The Arts and Wine Festival Is Back, and Better Than Ever

Santa Clara’s Arts and Wine Festival is back after a two-year COVID hiatus and was a massive Welcome party for the 20,000 people who arrived on September 17 and 18. Even open and closed showers on Sundays could not break their spirits.

“It brings us [City staff] Parks & Rec Manager Kim Castro said, “It’s nice that everyone is coming to the park and enjoying the day.”

There was lots of delightful entertainment, many delicious treats including fruit, olives and cheese from the Sister Cities to complement the wine tasting, and of course extensive beer and wine offerings from both national and local brewers.


But the biggest draw was the wide variety of interesting vendors. Only handmade crafts and artworks are allowed, and the City aims for originality and variety in offerings.

Tony Zhao was there with his architectural, 3D pop-up cards, all made by his family in San Mateo. Zhou explained that he learned this art from his father, who made stencils for Chinese New Year decorations and opened the family business, Holiday Pop Cards, in 2015. Zhao reported that things are going well and he plans to come back next year.

On Linda’s Obsession, Linda Fussell agreed that things are going well this year.

“Many people are starving to get back to normal,” Fussell said.

Fussell’s trademark products are jewel-like bead spiders and hermit crabs.

“This is what happens when a crochet goes bad,” she laughed, “so now I make wire and beads.”

At Wildflower Apothecary, Santa Clara resident Denise Stovall presented her decorative mini-gardens and dried flower arrangements in pumpkins and gourds. The plants grow in moss glued to the pumpkin, which will last for months. Plants can be transplanted into pots when the squash has softened.

Shopping was not the only entertainment available. The live music brought many people to dance, including Santa Clara resident Erica Rosero and her husband, Charlie Davis, who turned on the fantastic light in the pavilion.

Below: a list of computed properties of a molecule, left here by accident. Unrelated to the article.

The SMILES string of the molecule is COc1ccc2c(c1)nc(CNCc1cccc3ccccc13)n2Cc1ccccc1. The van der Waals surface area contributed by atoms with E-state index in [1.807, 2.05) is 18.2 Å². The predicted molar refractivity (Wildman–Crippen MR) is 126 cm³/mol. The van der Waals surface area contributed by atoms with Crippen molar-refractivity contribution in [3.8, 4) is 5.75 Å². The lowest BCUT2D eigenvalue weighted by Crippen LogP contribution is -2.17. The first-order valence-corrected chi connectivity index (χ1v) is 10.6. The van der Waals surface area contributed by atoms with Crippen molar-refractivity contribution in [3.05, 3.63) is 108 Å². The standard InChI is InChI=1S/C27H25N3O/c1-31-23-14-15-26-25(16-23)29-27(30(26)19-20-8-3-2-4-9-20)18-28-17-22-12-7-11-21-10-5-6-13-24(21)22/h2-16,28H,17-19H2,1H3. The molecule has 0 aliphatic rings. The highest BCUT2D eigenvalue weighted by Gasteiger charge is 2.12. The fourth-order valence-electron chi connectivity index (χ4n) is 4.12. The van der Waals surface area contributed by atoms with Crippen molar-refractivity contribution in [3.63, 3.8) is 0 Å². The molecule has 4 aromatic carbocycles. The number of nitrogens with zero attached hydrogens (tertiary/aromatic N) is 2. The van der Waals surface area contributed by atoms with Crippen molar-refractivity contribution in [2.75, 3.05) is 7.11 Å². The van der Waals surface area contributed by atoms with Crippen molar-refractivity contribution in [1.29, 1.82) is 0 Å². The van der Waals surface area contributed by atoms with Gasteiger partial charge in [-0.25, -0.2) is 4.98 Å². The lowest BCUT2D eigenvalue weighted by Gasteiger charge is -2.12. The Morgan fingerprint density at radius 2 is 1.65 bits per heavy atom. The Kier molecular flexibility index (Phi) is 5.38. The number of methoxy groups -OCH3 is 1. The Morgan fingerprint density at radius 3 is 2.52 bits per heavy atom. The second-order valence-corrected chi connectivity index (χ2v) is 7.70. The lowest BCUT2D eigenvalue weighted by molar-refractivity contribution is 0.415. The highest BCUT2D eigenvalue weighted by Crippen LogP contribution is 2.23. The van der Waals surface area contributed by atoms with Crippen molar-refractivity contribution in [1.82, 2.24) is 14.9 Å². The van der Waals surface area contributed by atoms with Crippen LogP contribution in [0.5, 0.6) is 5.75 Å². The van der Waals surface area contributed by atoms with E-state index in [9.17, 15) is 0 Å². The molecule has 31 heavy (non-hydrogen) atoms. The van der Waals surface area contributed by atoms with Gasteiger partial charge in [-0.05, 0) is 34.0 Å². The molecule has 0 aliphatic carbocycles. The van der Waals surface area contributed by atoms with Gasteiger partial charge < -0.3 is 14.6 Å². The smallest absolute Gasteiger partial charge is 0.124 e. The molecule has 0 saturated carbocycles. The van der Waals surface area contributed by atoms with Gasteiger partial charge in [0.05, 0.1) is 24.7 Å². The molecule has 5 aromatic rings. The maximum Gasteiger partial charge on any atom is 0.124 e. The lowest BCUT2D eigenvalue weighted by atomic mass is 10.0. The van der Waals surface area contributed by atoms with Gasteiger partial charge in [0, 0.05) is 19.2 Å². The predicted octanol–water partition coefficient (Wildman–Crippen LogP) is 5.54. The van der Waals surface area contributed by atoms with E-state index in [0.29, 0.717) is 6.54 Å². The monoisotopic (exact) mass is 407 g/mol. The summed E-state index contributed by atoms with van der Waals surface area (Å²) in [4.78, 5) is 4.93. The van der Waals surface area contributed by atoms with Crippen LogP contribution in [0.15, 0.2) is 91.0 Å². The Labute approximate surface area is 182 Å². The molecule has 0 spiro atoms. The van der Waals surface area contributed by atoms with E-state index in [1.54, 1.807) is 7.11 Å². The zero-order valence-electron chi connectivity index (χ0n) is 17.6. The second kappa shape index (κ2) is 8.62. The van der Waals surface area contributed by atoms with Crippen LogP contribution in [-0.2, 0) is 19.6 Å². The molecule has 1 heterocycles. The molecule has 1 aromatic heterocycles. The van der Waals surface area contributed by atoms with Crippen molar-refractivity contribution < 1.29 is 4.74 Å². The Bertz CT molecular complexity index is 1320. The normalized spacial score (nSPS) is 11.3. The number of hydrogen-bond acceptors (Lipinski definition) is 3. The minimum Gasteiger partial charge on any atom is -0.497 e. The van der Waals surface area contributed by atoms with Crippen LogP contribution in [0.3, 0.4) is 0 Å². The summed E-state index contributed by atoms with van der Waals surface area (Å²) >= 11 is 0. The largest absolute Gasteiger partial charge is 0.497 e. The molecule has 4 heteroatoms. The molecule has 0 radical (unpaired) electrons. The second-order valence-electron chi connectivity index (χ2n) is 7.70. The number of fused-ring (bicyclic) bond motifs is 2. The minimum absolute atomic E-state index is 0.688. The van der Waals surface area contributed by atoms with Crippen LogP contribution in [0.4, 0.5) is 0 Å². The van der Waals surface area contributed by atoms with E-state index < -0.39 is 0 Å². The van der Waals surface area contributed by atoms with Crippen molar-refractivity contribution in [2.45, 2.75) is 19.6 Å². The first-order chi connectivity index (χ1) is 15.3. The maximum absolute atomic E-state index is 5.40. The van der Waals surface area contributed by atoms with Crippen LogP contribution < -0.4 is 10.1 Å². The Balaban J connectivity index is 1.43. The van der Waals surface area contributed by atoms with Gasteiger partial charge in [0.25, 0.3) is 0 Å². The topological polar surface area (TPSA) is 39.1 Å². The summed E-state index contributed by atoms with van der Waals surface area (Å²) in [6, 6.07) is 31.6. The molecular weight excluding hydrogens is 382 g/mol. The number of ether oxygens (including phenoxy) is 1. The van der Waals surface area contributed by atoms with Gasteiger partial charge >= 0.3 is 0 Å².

“We come to the Arts and Wine Festival every year,” Rosero said. “I am happy to be back again after COVID.”

40 Years of Sunshine (Mostly) and Good Times

This year’s Santa Clara Arts and Wine Festival was not only the first post-COVID festival, but also the 40th anniversary of the event, rooted in the city’s now-defunct Festival Days.

“It’s that time of year again,” wrote the Santa Clara Sun in its September 23, 1981 issue. “The Santa Clara Festival Days continues with three weeks of crafts and competitions that will be limited to the 36th annual Parade of Champions on October 4th.”

It also featured a football game billed as “Super Bowl IV of Santa Clara” in 1981 between the Santa Clara County Sheriffs’ “Deputy Dawgs” and the “Police Piglets” from the Santa Clara Police Department.

In 1982, the art fair ceased to be an ancillary part of the Festival Days and merely a prelude to the parade.

“For the first time this year, Festival Days events will flood Santa Clara Central Park with a wine and art fair,” the Santa Clara Sun wrote in its September 29, 1982 issue. “Wines from Kirigin Cellars, Gugliemo Family Winery, Novitiate Winery and Mirassou will be available along with Festival Days commemorative glasses.”

The festival was named “3. It received a revised date of birth when it was billed as the “Annual Festival of Arts, Wines”. The event that year included a book signed by author Peter Beagle (the last unicorn), A petting zoo with performances by the Sexy Senior Uke band and a camel.

By 1984, the festival tradition was well established.

“Visitors of Santa Clara’s fourth annual Arts and Wine Festival will enjoy the music of jazz musicians and easy rock bands as they stroll through Central Park’s lake and pavilion areas to sample wines and view exhibits from more than 150 artists,” said the Santa Clara Sun. . September 26, 1984 edition.

However, not every festival was successful.

In September 1989, Santa Clara Valley Weekly wrote, “Rain Reduces Wine and Arts Festival Attendance,” when estimates dropped 50%—the legendary Santa Clara Cleo Stuckrath gave an account of overeating in her “Cleo’s Corner” column. (Given Cleo’s extraordinary community activities, he no doubt made sure they all found a useful home.)

Fortunately, little rain fell for the ever-popular event. According to Parks & Rec manager Castro, although Sunday’s downpour slowed turnout this year, many vendors reported selling more in one day than they did at two-day festivals.

The Hardworking Team Makes It Possible

Much of the Parks & Rec department is concerned with making the festival a success as it is.

“They worked on logistics and operations for 10 months and 80 staff members worked on the event itself,” Castro said.

But the hard-working team of the Parks & Rec department isn’t sitting on its laurels. In a few weeks they will start working for the 2023 Festival.


Owens Corning

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